Hybrid agency: postmodern contemporary art from Oaxaca, Mexico
2013-12-12T09:42:01Z (GMT) by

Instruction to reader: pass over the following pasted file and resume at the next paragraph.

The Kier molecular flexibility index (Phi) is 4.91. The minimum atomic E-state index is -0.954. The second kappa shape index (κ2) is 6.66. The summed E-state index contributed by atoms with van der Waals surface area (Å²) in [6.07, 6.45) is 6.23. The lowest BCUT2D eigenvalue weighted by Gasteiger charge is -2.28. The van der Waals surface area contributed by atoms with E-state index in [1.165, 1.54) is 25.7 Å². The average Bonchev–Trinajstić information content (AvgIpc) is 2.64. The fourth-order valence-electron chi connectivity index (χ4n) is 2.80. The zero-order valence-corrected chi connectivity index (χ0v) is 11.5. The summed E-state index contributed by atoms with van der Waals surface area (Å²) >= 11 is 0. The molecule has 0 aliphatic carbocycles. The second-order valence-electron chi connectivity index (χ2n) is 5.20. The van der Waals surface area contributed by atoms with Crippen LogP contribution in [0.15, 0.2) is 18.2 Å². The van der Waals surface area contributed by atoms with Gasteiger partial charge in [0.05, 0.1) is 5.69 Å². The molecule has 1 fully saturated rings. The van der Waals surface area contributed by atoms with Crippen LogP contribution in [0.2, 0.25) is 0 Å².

The last three decades have seen the Southern Mexican city of Oaxaca evolve to become an autonomous centre for the creation and promotion of contemporary art on state, national and international levels. The present research's original contribution to knowledge is the analytical investigation of an art movement's response to the political and technological effects characteristic of postmodernity and effected through globalisation. The research uses a hybrid theoretical framework that includes the work of: Fredric Jameson to discuss postmodernism; Nelly Richard to characterise a postmodern Latin America; Homi K. Bhabha to analyse the postcolonial context and the creation of agency; and, inherent to this structure and the context, the work of Néstor García Canclini. The theoretical investigation is supported by ethnography that ascertains how hybrid political thought and community altruism characterise the Oaxacan art community and the aesthetic expression practised by a new generation of its members. Oaxacan contemporary art is based on the success of the post-Rupture primitivist magical realism practised originally by important Oaxacan artists living and travelling in other locations. The most recent generation of contemporary artists in Oaxaca integrates with, upholds and promotes the model of cultural production that is now inextricably intertwined with the local and wider communities. Participant observation and the analysis of the behaviour of the artists studied, focused the investigation on the efficient interaction between artists and collective action as an integrated sector of civil society. The research determines how the artists studied and the wider Oaxacan art community applies their knowledge of global communications and information technology to create and market a cultural product and promote a postmodern social and political perspective. Regarded as a solid sector of the local and regional community due to its national and international standing, the Oaxacan art community constructs political power from significant, direct involvement with micro-projects to engaging in partnerships with state and federal stakeholders in large-scale cultural endeavours. The research discusses projects instigated and undertaken by the artists studied, including the call for a pacifistic solution to the Oaxaca Conflict of 2006, a six-month socio-political uprising caused by actual and historic conditions in the national and regional Left-Right political duel. The strength of the art community is founded on necessary and reinforcing collective action in both artistic and altruistic projects; often combined through the direct use of art in the creation of funds and media-empowered support towards achieving a perceived common good that centres on the protection of identity and the political defence of diversity.